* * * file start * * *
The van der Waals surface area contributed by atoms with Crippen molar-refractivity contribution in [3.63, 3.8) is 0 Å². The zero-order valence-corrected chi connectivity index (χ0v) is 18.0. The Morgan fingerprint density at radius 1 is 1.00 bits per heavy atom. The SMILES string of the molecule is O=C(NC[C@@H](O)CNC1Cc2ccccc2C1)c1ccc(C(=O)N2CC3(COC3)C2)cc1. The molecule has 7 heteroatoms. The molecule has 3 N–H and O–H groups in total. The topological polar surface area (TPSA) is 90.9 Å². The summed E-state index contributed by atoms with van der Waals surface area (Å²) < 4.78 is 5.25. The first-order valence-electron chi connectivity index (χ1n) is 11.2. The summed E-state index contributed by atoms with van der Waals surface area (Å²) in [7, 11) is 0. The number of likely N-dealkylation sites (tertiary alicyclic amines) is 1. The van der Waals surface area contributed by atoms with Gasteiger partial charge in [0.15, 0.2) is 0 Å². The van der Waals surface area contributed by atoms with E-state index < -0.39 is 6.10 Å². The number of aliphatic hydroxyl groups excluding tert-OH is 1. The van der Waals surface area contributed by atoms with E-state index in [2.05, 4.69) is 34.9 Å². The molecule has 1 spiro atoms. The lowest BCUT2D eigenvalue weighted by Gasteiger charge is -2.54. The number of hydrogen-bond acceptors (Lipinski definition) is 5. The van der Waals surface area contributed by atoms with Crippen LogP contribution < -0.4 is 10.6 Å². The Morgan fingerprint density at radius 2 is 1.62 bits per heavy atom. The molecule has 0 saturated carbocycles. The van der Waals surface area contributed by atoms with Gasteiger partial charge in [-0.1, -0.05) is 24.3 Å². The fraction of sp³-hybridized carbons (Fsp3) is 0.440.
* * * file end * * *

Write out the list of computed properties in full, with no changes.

The van der Waals surface area contributed by atoms with Crippen molar-refractivity contribution in [3.63, 3.8) is 0 Å². The zero-order valence-corrected chi connectivity index (χ0v) is 18.0. The Morgan fingerprint density at radius 1 is 1.00 bits per heavy atom. The SMILES string of the molecule is O=C(NC[C@@H](O)CNC1Cc2ccccc2C1)c1ccc(C(=O)N2CC3(COC3)C2)cc1. The molecule has 7 heteroatoms. The molecule has 3 N–H and O–H groups in total. The topological polar surface area (TPSA) is 90.9 Å². The summed E-state index contributed by atoms with van der Waals surface area (Å²) < 4.78 is 5.25. The first-order valence-electron chi connectivity index (χ1n) is 11.2. The summed E-state index contributed by atoms with van der Waals surface area (Å²) in [7, 11) is 0. The number of likely N-dealkylation sites (tertiary alicyclic amines) is 1. The van der Waals surface area contributed by atoms with Gasteiger partial charge in [0.15, 0.2) is 0 Å². The van der Waals surface area contributed by atoms with E-state index < -0.39 is 6.10 Å². The number of aliphatic hydroxyl groups excluding tert-OH is 1. The van der Waals surface area contributed by atoms with E-state index in [2.05, 4.69) is 34.9 Å². The molecule has 1 spiro atoms. The lowest BCUT2D eigenvalue weighted by Gasteiger charge is -2.54. The number of hydrogen-bond acceptors (Lipinski definition) is 5. The van der Waals surface area contributed by atoms with Crippen LogP contribution < -0.4 is 10.6 Å². The Morgan fingerprint density at radius 2 is 1.62 bits per heavy atom. The molecule has 0 saturated carbocycles. The van der Waals surface area contributed by atoms with Gasteiger partial charge in [-0.1, -0.05) is 24.3 Å². The fraction of sp³-hybridized carbons (Fsp3) is 0.440.